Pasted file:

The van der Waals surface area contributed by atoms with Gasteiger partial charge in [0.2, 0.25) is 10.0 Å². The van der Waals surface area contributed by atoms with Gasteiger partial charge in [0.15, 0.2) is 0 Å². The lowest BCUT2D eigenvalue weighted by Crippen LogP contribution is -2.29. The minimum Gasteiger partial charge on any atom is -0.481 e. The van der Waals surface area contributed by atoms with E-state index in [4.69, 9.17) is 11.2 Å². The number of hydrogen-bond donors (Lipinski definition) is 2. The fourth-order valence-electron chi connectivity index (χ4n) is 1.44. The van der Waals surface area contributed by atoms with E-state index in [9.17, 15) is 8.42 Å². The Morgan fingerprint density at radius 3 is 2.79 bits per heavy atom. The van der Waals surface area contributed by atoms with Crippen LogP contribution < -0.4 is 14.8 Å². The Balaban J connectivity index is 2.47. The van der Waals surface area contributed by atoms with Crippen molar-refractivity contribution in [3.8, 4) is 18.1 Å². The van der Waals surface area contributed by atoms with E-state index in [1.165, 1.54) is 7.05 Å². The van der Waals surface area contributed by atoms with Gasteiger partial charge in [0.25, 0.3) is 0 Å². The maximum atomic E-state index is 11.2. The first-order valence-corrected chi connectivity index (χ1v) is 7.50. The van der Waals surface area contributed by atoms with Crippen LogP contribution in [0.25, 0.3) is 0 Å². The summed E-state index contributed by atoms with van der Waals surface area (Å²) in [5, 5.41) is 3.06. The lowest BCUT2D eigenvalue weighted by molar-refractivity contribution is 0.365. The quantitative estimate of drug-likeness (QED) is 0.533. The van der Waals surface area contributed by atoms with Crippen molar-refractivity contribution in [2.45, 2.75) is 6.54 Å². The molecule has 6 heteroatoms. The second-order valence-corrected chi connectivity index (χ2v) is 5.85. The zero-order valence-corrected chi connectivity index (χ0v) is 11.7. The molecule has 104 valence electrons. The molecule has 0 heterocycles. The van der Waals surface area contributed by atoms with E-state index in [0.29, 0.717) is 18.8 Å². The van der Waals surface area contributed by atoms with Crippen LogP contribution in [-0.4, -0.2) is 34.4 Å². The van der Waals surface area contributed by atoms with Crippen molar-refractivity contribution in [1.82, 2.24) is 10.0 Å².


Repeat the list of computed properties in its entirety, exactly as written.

The van der Waals surface area contributed by atoms with Gasteiger partial charge in [0.2, 0.25) is 10.0 Å². The van der Waals surface area contributed by atoms with Gasteiger partial charge in [0.15, 0.2) is 0 Å². The lowest BCUT2D eigenvalue weighted by Crippen LogP contribution is -2.29. The minimum Gasteiger partial charge on any atom is -0.481 e. The van der Waals surface area contributed by atoms with E-state index in [4.69, 9.17) is 11.2 Å². The number of hydrogen-bond donors (Lipinski definition) is 2. The fourth-order valence-electron chi connectivity index (χ4n) is 1.44. The van der Waals surface area contributed by atoms with E-state index in [9.17, 15) is 8.42 Å². The Morgan fingerprint density at radius 3 is 2.79 bits per heavy atom. The van der Waals surface area contributed by atoms with Crippen LogP contribution < -0.4 is 14.8 Å². The Balaban J connectivity index is 2.47. The van der Waals surface area contributed by atoms with Crippen molar-refractivity contribution in [3.8, 4) is 18.1 Å². The van der Waals surface area contributed by atoms with E-state index in [1.165, 1.54) is 7.05 Å². The van der Waals surface area contributed by atoms with Gasteiger partial charge in [0.25, 0.3) is 0 Å². The maximum atomic E-state index is 11.2. The first-order valence-corrected chi connectivity index (χ1v) is 7.50. The van der Waals surface area contributed by atoms with Crippen LogP contribution in [0.25, 0.3) is 0 Å². The summed E-state index contributed by atoms with van der Waals surface area (Å²) in [5, 5.41) is 3.06. The lowest BCUT2D eigenvalue weighted by molar-refractivity contribution is 0.365. The quantitative estimate of drug-likeness (QED) is 0.533. The van der Waals surface area contributed by atoms with Crippen molar-refractivity contribution in [2.45, 2.75) is 6.54 Å². The molecule has 6 heteroatoms. The second-order valence-corrected chi connectivity index (χ2v) is 5.85. The zero-order valence-corrected chi connectivity index (χ0v) is 11.7. The molecule has 104 valence electrons. The molecule has 0 heterocycles. The van der Waals surface area contributed by atoms with E-state index in [0.29, 0.717) is 18.8 Å². The van der Waals surface area contributed by atoms with Crippen LogP contribution in [-0.4, -0.2) is 34.4 Å². The van der Waals surface area contributed by atoms with Crippen molar-refractivity contribution in [1.82, 2.24) is 10.0 Å².